30 Infant Deaths Linked to Unsafe Sleep Prompt Call for Awareness
The majority of unsafe sleep deaths in 2022 and so far in 2023 involved co-sleeping with at least one parent or caregiver, who awoke to find the child unresponsive.
By Jean Yaeger
Cook Children’s Medical Center has seen 30 infant deaths linked to unsafe sleep situations since January 2022, more than the number of fatal gunshot wounds and drownings combined.
That’s why safety advocates at Cook Children’s are sharing the risks that pillows, loose garments, blankets and other objects can pose in an infant’s sleeping environment.
The majority of unsafe sleep deaths in 2022 and so far in 2023 involved co-sleeping with at least one parent or caregiver, who awoke to find the child unresponsive. Trauma records at Cook Children’s list a variety of other circumstances too, including babies placed on a pillow with a propped bottle, in the crib with a blanket or pillow, in a recliner or on the couch next to a sleeping adult, or wearing a loose T-shirt that covered their face. By the time these infants arrived at the medical center, they were in cardiac arrest or respiratory failure.
Sharon Evans, trauma injury prevention coordinator, said the number of unsafe sleep deaths in the past 15 months is at the highest peak since she started in her role at Cook Children’s in 2008. Demographic data shows the group with the highest unsafe sleep deaths were Black boys from 2 months to 6 months old.
Infant deaths linked to unsafe sleep from 2022-2023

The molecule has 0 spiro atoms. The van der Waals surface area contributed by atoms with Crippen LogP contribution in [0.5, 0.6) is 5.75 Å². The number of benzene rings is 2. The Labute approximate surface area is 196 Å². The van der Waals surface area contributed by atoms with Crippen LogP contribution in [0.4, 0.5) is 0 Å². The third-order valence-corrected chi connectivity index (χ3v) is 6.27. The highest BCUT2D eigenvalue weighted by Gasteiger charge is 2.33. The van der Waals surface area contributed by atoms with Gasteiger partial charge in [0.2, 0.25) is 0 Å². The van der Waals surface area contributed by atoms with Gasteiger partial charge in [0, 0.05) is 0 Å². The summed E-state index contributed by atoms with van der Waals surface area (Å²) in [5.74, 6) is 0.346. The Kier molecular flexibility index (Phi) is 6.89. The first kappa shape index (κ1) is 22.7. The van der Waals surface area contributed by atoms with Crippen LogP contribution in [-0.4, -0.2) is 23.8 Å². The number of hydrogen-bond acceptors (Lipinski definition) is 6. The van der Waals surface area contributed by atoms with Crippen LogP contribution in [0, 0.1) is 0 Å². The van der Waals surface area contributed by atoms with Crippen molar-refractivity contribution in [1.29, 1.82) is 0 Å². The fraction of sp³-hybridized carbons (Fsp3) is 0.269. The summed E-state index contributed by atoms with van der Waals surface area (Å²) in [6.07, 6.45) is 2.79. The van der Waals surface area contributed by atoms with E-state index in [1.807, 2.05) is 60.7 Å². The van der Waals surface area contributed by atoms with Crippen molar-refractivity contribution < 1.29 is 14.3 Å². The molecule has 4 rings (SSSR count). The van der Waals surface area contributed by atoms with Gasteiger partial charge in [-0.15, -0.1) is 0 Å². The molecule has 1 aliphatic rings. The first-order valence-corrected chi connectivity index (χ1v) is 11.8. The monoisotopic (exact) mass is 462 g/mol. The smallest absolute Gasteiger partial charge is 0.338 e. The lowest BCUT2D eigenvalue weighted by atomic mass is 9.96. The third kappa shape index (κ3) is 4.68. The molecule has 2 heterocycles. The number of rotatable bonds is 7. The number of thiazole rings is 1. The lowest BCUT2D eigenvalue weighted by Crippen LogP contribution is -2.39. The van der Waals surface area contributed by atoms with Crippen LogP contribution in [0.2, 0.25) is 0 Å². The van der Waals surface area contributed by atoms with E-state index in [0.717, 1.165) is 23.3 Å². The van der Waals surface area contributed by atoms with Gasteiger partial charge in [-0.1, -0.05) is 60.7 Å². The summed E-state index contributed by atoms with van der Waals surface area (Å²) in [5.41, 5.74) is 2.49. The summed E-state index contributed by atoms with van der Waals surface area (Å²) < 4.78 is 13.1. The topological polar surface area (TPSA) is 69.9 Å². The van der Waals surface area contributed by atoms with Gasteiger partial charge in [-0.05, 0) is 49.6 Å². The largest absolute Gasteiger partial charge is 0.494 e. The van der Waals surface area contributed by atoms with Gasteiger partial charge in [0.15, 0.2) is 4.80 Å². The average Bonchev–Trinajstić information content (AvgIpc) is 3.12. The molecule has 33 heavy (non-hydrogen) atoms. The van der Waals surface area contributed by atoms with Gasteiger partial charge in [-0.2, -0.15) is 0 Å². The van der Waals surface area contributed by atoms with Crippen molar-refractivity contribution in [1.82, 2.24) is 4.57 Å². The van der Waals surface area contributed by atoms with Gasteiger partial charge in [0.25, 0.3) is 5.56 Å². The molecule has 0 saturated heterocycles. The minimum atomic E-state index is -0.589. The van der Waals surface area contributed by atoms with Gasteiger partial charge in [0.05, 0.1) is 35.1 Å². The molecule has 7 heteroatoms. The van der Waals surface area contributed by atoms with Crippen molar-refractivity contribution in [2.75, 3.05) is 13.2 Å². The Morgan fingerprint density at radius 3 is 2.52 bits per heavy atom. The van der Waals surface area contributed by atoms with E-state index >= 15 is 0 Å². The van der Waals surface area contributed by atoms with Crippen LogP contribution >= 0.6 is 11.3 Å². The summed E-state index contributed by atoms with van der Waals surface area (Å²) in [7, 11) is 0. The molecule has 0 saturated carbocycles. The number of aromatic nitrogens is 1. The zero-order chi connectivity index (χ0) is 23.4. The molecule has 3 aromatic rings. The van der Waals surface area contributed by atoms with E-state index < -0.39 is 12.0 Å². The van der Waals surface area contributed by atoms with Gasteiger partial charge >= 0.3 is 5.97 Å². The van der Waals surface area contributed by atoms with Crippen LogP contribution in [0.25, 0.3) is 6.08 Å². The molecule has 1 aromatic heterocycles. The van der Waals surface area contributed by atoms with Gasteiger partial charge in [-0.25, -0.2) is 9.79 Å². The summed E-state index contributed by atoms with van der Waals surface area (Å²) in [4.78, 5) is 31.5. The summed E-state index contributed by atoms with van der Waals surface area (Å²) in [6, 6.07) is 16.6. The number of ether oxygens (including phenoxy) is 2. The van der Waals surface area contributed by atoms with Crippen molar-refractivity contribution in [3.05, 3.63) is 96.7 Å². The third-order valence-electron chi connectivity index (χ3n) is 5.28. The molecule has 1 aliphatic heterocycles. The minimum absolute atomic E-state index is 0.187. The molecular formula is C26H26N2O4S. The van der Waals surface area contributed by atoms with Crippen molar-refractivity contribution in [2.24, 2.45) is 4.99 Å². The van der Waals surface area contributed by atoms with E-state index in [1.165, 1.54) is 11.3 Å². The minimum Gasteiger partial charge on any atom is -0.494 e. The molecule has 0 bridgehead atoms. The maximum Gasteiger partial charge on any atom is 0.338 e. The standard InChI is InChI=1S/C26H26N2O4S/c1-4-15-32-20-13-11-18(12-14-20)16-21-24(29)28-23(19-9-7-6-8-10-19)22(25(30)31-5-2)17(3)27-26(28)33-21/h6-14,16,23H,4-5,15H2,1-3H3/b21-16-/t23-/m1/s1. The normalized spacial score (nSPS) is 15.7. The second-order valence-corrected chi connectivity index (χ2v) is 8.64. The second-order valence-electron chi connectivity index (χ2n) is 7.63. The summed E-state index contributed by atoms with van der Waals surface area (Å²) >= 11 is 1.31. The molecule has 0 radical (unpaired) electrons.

|Race||# of deaths||Percent of deaths|
|Race not documented||3||10%|
Candle Johnson, APRN, CPNP-PC at Cook Children’s Renaissance Neighborhood Clinic in south Fort Worth often talks about Safe Sleep with her patient families. As a Black nurse and Certified Pediatric Nurse Practitioner, it’s important to her that all patient families, including Black families, receive education and know that she is passionate about keeping their baby safe.
“Unless it hits home, it doesn’t really resonate. We want them to understand this is a very preventable situation,” Johnson said. “Let’s be proactive today, so we don’t have to be reactive tomorrow. If a fatality happens, then how do we go forward when we could have prevented it from the beginning?”
Sometimes patient families share with Johnson that co-sleeping is a generational habit and give her pushback. While those conversations can be tough, Johnson knows it’s important to break through those misconceptions. She shares why it’s important that the baby sleeps separately on a flat surface, like a crib or bassinet.
“It seems to be so much easier to co-sleep when breastfeeding,” Johnson said. “I do advise against that because even though it may be easier, it’s not safe. No one can control their body function once they’re sleeping. When you’re in a deep sleep and your infant is next to you, you’re not able to say ‘I won’t roll over on them.’”
An infant can get wedged between the headboard and mattress, suffocate under blankets, or come under the adult’s body if they’re sleeping together, Johnson said.
She discussed barriers that could increase the risk of an infant being fatally injured from unsafe sleep situations. Those challenges might include a lack of education about safe sleep, distrust of medical advice, young maternal age, and inability to afford a separate crib or bassinet, Johnson said. In a crowded one-bedroom residence, she said, everyone in the household might sleep in one bed due to space constraints.
Data from Cook Children’s on unsafe sleep deaths in 2022-2023 show that the infants were in sleeping positions or circumstances that contributed to their deaths, not to be misidentified as SUID, sudden unexpected infant death. SUID describes the sudden and unexpected death of a baby in which the cause was not obvious; SUID cases are not all preventable.